THE HISTORY OF YALE UNIVERSITY holds that, in 1701, a handful of Congregational ministers from Connecticut brought together forty books from their own libraries, placed them on a table, and pronounced, `I give these books for the founding of a College in this Colony'. While that tale has been alternately accepted and disputed, it is certain that in October 1701, the Connecticut Colony General Assembly met in New Haven and granted a charter for The Collegiate School, which was housed in the shoreline town of Old Saybrook before finding permanent residence in New Haven.
It was in 1718, with the donations of Elihu Yale, a British East India merchant of Wrexham, Wales, that the college completed its first building. Honouring Yale's generous gift of nine bales of goods (worth 569 pounds and 12 shillings), 417 books, and a portrait and arms of George I, the school was renamed Yale College.
Yale College began a succession of alumni who would go on to make significant contributions to the worlds of law, politics, science, medicine and the arts. Some early graduates include the American revolutionary, Nathan Hale, (1773); David Bushnell, (1775), the inventor of the `Turtle', the precursor to the submarine; and Eli Whitney, (1792), who established a gun factory which was the first in the world to utilise a system of interchangeable parts. Also among these graduates were four signers of the Declaration of Independence -- Lyman Hall, Philip Livingston, Lewis Morris, and Oliver Wolcott.
By the 1800s the University had added a medical school and The Trumbull Gallery, the first art museum in Connecticut and the first university museum in America. In 1869, Yale also established the first fine arts school in America and opened its doors to female students. Yale's now famous student-run newspaper, The Yale Daily News, was also founded. And, in 1887, the college was renamed Yale University.
Notable alumni during this generation included Samuel Morse (1810), inventor of the telegraph and Morse Code; Lee DeForest (1896), inventor of the Audion vacuum tube which made possible radio broadcasting; and writer James Fenimore Cooper (1806). In 1854, Yung Wing, the first Chinese student to receive a degree in the Western Hemisphere, graduated from Yale College, beginning a long and successful relationship between Yale and China. In 1876, Yale became the first US university to award a PhD degree to an African-American, when Edward Bouchet graduated.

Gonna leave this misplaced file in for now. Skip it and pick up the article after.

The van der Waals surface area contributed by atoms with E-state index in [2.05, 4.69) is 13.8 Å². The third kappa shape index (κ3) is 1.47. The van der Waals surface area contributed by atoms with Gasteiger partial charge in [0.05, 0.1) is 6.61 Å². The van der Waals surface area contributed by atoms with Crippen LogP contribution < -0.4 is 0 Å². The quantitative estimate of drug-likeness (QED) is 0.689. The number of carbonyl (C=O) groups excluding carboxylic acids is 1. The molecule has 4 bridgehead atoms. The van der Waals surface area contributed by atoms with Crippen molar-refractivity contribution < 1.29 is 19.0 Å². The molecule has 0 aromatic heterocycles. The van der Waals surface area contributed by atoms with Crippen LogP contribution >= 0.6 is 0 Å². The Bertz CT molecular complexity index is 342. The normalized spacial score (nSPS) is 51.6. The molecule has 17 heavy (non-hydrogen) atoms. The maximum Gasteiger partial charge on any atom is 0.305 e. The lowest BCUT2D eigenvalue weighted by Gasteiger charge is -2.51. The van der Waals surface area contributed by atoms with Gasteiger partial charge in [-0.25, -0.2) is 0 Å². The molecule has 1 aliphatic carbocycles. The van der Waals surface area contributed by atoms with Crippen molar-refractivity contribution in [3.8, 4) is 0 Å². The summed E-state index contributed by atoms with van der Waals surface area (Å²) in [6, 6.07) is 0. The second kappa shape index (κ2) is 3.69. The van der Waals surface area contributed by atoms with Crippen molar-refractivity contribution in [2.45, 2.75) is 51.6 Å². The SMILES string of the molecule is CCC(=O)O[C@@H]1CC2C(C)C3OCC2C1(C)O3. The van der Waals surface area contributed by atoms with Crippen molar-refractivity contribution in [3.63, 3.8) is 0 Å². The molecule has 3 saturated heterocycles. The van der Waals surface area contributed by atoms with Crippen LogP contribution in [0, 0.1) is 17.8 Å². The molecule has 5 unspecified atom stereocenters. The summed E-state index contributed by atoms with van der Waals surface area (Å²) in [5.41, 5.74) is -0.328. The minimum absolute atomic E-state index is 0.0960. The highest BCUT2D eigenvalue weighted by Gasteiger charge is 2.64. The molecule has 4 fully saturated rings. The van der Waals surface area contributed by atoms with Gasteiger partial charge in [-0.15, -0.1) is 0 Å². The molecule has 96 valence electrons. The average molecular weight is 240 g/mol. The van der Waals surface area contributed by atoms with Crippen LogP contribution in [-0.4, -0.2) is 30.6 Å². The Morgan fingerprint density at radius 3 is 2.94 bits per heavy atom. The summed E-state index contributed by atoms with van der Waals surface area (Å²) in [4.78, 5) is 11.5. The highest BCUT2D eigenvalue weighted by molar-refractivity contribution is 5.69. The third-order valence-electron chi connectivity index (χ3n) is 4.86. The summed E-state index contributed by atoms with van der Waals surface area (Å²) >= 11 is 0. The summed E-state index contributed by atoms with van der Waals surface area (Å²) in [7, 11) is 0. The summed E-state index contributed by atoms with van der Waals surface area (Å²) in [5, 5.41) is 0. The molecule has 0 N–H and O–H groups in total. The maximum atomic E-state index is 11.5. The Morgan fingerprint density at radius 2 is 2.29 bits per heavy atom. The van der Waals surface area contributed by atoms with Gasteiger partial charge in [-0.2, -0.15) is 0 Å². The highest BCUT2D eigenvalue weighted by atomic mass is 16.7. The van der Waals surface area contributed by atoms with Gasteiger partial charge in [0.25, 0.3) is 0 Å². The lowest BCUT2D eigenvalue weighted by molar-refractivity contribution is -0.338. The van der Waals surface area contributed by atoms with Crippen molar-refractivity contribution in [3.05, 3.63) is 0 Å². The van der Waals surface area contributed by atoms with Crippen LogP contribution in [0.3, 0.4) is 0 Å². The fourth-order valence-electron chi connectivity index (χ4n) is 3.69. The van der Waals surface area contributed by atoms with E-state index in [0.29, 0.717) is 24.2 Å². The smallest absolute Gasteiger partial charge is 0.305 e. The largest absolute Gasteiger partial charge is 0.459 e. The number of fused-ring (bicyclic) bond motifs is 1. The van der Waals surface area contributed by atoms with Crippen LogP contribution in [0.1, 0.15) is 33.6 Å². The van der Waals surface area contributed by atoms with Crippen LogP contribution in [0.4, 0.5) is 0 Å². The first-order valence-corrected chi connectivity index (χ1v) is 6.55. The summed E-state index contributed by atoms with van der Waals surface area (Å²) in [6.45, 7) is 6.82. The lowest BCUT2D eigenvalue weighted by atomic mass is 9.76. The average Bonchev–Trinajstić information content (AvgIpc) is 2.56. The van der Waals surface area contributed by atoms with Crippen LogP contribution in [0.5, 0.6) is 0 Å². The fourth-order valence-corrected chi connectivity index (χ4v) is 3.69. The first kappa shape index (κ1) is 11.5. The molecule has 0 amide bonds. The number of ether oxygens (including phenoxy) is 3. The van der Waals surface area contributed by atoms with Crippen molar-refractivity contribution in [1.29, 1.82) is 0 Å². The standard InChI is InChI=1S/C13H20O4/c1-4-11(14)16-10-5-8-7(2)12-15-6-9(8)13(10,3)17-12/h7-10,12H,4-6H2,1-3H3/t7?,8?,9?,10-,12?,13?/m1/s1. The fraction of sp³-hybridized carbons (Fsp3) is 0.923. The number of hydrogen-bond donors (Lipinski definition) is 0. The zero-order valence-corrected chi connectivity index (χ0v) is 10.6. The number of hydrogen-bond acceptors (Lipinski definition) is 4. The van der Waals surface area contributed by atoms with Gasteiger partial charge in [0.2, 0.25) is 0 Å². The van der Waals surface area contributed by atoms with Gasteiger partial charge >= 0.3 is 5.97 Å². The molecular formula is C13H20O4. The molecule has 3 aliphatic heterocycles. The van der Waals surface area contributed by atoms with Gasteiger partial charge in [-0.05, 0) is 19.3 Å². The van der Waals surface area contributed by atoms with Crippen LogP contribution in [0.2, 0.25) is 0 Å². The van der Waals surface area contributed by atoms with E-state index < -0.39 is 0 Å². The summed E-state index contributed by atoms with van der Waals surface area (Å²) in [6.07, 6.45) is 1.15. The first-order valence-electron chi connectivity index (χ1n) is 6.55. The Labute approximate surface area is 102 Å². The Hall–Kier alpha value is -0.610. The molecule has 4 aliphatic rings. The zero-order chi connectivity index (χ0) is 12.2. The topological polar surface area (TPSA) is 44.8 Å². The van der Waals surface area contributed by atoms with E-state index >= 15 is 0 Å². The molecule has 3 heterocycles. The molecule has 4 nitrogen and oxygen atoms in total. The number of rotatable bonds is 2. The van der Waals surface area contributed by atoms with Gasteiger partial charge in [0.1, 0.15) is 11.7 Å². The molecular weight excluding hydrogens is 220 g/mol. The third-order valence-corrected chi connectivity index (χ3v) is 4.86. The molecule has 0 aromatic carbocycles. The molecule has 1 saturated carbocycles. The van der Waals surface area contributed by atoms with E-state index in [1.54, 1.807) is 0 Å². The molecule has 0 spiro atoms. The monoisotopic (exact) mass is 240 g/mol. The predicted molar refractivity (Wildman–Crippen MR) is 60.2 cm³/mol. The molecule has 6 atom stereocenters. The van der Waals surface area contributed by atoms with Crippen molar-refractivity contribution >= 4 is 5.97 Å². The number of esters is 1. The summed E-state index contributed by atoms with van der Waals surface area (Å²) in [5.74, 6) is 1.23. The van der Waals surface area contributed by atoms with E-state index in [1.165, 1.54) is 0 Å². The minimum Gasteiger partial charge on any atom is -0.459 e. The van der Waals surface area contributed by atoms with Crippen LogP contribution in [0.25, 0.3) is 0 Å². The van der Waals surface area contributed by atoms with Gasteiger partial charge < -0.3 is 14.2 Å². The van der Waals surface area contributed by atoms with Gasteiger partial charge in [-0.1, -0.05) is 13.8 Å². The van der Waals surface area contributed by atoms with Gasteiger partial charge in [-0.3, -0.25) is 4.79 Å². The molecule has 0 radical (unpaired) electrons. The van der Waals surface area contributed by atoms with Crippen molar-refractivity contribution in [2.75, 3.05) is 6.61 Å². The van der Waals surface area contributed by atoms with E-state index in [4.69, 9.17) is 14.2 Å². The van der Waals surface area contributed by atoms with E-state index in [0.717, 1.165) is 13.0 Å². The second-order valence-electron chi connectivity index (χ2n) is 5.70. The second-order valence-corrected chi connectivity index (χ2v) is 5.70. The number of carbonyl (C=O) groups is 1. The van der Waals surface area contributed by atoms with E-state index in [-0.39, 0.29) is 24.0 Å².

During the nineteenth century, the university continued what is now a crucial relationship with its home of New Haven. It was during this century that Yale and New Haven were instrumental in helping secure the freedom of the Amistad Captives who, in an endeavour to escape, seized control of their slave ship. Yale's relationship with New Haven has also aided the city in becoming a centre for the arts with the establishment in 1925, of the Yale Drama School. George Pierce Baker founded the School, and his innovative techniques in theatre helped produce such thespians as Meryl Streep, Edward Norton, Signourney Weaver, Angela Bassett, David Hyde Pierce, director Alan Pakula, and Austin Pendleton. Later, the Yale Repertory Theatre was established, beginning a tradition in which student and alumni productions would often move onto the London and New York stage.
Tremendous growth of both the campus and the curriculum of the ivy-league institution welcomed the twentieth century. In 1914, Yale completed the Yale Bowl, the largest amphitheatre to be constructed since the Roman Colosseum. …